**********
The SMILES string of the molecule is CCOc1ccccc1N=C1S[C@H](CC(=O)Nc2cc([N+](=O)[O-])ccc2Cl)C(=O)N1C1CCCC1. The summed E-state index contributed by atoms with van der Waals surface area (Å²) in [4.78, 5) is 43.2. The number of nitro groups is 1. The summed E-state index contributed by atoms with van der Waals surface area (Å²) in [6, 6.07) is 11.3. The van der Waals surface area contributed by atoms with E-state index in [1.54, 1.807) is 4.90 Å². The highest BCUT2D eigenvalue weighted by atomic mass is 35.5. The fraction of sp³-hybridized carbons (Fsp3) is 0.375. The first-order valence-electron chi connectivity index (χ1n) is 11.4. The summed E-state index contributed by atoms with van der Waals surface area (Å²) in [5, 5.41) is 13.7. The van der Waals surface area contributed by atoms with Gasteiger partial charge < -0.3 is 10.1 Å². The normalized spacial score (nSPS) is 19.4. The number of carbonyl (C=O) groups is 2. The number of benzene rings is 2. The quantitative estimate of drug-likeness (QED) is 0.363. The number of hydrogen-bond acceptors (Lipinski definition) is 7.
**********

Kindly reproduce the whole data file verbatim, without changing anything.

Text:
The SMILES string of the molecule is CCOc1ccccc1N=C1S[C@H](CC(=O)Nc2cc([N+](=O)[O-])ccc2Cl)C(=O)N1C1CCCC1. The summed E-state index contributed by atoms with van der Waals surface area (Å²) in [4.78, 5) is 43.2. The number of nitro groups is 1. The summed E-state index contributed by atoms with van der Waals surface area (Å²) in [6, 6.07) is 11.3. The van der Waals surface area contributed by atoms with E-state index in [1.54, 1.807) is 4.90 Å². The highest BCUT2D eigenvalue weighted by atomic mass is 35.5. The fraction of sp³-hybridized carbons (Fsp3) is 0.375. The first-order valence-electron chi connectivity index (χ1n) is 11.4. The summed E-state index contributed by atoms with van der Waals surface area (Å²) in [5, 5.41) is 13.7. The van der Waals surface area contributed by atoms with Gasteiger partial charge < -0.3 is 10.1 Å². The normalized spacial score (nSPS) is 19.4. The number of carbonyl (C=O) groups is 2. The number of benzene rings is 2. The quantitative estimate of drug-likeness (QED) is 0.363. The number of hydrogen-bond acceptors (Lipinski definition) is 7.